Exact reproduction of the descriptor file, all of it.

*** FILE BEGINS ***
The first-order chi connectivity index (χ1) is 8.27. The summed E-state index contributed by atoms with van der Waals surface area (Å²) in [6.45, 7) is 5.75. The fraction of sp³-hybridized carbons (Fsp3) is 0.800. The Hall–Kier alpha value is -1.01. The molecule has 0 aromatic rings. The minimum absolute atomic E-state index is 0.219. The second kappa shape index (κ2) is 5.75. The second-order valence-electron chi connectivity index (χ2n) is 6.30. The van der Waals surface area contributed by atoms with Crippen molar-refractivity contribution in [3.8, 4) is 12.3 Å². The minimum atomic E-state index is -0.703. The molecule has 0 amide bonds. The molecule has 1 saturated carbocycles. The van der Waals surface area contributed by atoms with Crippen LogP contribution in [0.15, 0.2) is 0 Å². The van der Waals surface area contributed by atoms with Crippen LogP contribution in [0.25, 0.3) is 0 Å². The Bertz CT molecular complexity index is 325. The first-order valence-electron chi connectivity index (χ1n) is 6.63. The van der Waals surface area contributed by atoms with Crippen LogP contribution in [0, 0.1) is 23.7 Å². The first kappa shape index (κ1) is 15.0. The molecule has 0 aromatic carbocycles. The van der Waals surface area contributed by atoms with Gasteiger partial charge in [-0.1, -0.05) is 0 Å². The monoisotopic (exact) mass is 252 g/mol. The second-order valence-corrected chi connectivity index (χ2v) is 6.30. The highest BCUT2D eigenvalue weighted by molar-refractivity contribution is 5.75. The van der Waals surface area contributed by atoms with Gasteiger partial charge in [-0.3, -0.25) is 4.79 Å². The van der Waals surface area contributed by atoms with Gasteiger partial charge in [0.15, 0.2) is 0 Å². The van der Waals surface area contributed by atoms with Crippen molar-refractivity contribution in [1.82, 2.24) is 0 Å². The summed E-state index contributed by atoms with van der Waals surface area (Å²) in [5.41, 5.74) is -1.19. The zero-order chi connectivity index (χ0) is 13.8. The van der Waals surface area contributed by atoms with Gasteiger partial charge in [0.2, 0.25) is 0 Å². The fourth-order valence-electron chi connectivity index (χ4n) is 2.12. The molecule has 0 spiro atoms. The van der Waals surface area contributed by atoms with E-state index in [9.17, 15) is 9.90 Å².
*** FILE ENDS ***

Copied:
The first-order chi connectivity index (χ1) is 8.27. The summed E-state index contributed by atoms with van der Waals surface area (Å²) in [6.45, 7) is 5.75. The fraction of sp³-hybridized carbons (Fsp3) is 0.800. The Hall–Kier alpha value is -1.01. The molecule has 0 aromatic rings. The minimum absolute atomic E-state index is 0.219. The second kappa shape index (κ2) is 5.75. The second-order valence-electron chi connectivity index (χ2n) is 6.30. The van der Waals surface area contributed by atoms with Crippen molar-refractivity contribution in [3.8, 4) is 12.3 Å². The minimum atomic E-state index is -0.703. The molecule has 0 amide bonds. The molecule has 1 saturated carbocycles. The van der Waals surface area contributed by atoms with Crippen LogP contribution in [0.15, 0.2) is 0 Å². The van der Waals surface area contributed by atoms with Crippen LogP contribution in [0.25, 0.3) is 0 Å². The Bertz CT molecular complexity index is 325. The first-order valence-electron chi connectivity index (χ1n) is 6.63. The van der Waals surface area contributed by atoms with Crippen LogP contribution in [0, 0.1) is 23.7 Å². The first kappa shape index (κ1) is 15.0. The molecule has 0 aromatic carbocycles. The van der Waals surface area contributed by atoms with Gasteiger partial charge in [-0.1, -0.05) is 0 Å². The monoisotopic (exact) mass is 252 g/mol. The second-order valence-corrected chi connectivity index (χ2v) is 6.30. The highest BCUT2D eigenvalue weighted by molar-refractivity contribution is 5.75. The van der Waals surface area contributed by atoms with Gasteiger partial charge in [-0.3, -0.25) is 4.79 Å². The van der Waals surface area contributed by atoms with Gasteiger partial charge in [0.15, 0.2) is 0 Å². The van der Waals surface area contributed by atoms with Crippen molar-refractivity contribution in [1.82, 2.24) is 0 Å². The summed E-state index contributed by atoms with van der Waals surface area (Å²) in [5.41, 5.74) is -1.19. The zero-order chi connectivity index (χ0) is 13.8. The van der Waals surface area contributed by atoms with Gasteiger partial charge in [0.2, 0.25) is 0 Å². The fourth-order valence-electron chi connectivity index (χ4n) is 2.12. The molecule has 0 spiro atoms. The van der Waals surface area contributed by atoms with E-state index in [9.17, 15) is 9.90 Å².